BATU, Indonesia. Photo by Jes Aznar

Tuesday, June 1, 2010

She gave birth. And then she died. - TH!NK ABOUT IT

From the hills of Kanawan. My 11th entry in the blogging competition.

She gave birth. And then she died. - TH!NK ABOUT IT

text and photo by the author

MANILA, Philippines - Nerissa Salonga steels her frail body to get up from a makeshift bed inside a tattered hut in Sitio Kanawan, a farming community of the native Aetas in the province of Bataan, somewhere in the northern part of the Philippines.

The 22-year-old mother had given birth to her sixth child two months ago but still feels very weak as if it had been just yesterday. She needs to make some milk for her two-month old baby crying hungrily beside her but can barely gather enough strength to move. In the dimly-lit shelter, she sits and moves a few inches to reach for the bottle of milk at the far end of their bed, a slab of narrow wood.

She almost could not do it. Nerissa feels like she is breathing her last breath. She has been feeling very weak and has not been able to eat properly. It shows in her thin frame that has lost more than ten pounds. For several weeks already, she has been vomiting and has lost buckets of blood when she gave birth. And her dark skin could not conceal the paleness in her face.

It happened on a moonlit morning, at an hour when the only sound one usually hears is the crowing of roosters. This time, it is Nerissa's shrieks of pain that cut through the wee hours of dawn. The wailing echoed in the remote community that can be reached only after a five-hour drive from the Philippine capital of Manila and a 30-minute uphill trek across a mountainous area and a wobbly hanging bridge that spans over a flowing river.

In another hut, not so far away, lives the woman hailed as the midwife of the community. She shows me her sun-roasted and wrinkled hands. These, she says, may be old and tired but have brought out dozens of babies into the world. She has mastered the craft of childbirth, she says, and knows it like the back of her hand. Yet, she not is not really a midwife, a nurse or a doctor. She says she is just guided by instinct and it has always been that way.

Except in Nerissa’s case, she says. Nerissa’s screams of pain were not the usual sounds of agony of a woman giving birth. It was too much, she says.

However, the community “midwife” had no choice but to deliver Nerissa’s baby. Moving her to a hospital in the faraway city outside the village was just impossible. Sitio Kanawan, after all, is a remote place that is connected to the world only by a narrow, dilapidated and unstable hanging bridge.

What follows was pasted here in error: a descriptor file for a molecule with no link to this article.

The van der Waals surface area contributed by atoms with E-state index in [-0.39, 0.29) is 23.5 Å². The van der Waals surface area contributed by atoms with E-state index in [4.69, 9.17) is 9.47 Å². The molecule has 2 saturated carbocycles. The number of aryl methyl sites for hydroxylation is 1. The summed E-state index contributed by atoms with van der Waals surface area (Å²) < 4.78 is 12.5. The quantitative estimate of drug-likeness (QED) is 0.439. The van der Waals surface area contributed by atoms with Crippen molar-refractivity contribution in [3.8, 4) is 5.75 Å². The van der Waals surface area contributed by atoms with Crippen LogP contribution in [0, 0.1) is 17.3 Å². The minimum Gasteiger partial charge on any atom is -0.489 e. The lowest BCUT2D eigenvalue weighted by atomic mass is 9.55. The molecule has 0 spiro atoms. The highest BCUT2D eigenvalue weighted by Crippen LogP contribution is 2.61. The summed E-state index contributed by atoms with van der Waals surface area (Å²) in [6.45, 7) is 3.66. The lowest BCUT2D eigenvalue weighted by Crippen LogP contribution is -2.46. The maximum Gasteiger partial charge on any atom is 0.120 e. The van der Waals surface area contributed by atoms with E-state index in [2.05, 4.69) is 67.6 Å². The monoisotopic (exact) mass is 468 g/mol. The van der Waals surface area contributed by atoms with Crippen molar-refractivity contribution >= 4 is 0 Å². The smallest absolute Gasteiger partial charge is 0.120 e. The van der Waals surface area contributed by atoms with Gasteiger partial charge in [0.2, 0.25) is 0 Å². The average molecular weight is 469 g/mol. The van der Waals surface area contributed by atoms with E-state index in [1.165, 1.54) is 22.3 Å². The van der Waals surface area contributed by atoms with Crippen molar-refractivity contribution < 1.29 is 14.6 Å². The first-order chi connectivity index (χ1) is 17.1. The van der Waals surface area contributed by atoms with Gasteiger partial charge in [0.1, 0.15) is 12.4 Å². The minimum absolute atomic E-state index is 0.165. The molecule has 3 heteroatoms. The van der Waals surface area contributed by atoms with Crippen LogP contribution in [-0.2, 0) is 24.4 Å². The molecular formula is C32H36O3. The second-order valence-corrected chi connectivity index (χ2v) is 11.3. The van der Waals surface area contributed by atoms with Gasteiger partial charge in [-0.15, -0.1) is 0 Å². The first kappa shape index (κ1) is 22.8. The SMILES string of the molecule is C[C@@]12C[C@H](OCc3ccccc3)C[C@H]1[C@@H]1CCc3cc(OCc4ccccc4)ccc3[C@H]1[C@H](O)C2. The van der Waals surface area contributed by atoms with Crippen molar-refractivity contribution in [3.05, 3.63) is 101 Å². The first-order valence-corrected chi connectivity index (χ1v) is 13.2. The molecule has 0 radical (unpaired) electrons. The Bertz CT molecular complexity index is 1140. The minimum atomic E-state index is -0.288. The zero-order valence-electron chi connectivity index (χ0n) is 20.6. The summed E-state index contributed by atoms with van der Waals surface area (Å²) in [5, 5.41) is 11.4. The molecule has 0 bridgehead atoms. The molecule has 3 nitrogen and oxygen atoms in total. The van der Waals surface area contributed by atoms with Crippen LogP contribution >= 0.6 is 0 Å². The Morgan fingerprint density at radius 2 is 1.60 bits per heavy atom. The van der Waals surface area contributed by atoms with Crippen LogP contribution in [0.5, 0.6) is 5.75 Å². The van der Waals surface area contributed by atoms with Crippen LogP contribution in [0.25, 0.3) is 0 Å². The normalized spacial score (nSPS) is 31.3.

Carrying a sick person would mean gathering at least ten men. And so Nerissa endured the pain and gave birth.

I met her in July last year, two months after she gave birth.

Two weeks after I met her, Nerissa died of complications related to childbirth. I was shocked. I thought she would recover and regain her strength in time.

Nerissa’s case is among the many stories of maternal deaths in the Philippines.

Indeed, maternal deaths remain rampant in a country of 92 million people sharing a budget of at least P1 trillion or USD20.8 billion a year.

Given this situation, the Philippine government, particularly the Department of Health has conceded that meeting Millennium Development Goal 5 by 2015 would be very difficult. It has noted this problem in its progress report on the MDGs which I have cited in a previous entry.

The goal is to reduce the maternal mortality ratio by 75 percent between 1990 and 2015. In the Philippines, the target is to bring the ratio down to 52 per 100,000 live births by 2015 from the current 162 per 100,000 live births.

The Health department has said that it is stepping up efforts to reduce the ratio.

In an article by online news source IRIN published last May 26, 2010 in the Thomson Reuters website, an official of the Health department said providing further training to midwives would significantly help improve the maternal mortality ratio in the country.

The article quoted Rosalie Paje, division chief of the Family Health Office under the Department of Health, as stressing the importance of maternal healthcare. "Midwives play a crucial role in providing maternal healthcare, especially in geographically isolated and disadvantaged areas and those affected by armed conflict where doctors and nurses are scarce," Paje said in the article.

Furthermore, there are an estimated 17,500 midwives registered under the Professional Regulation Commission (PRC) working in the public health sector, the article said.

“But that is barely enough to service the 41,841 barangays (the smallest government unit) throughout the archipelago nation,” it also said.

And this harsh reality couldn't have been more felt by Nerissa that early morning last year in the hills of Kanawan.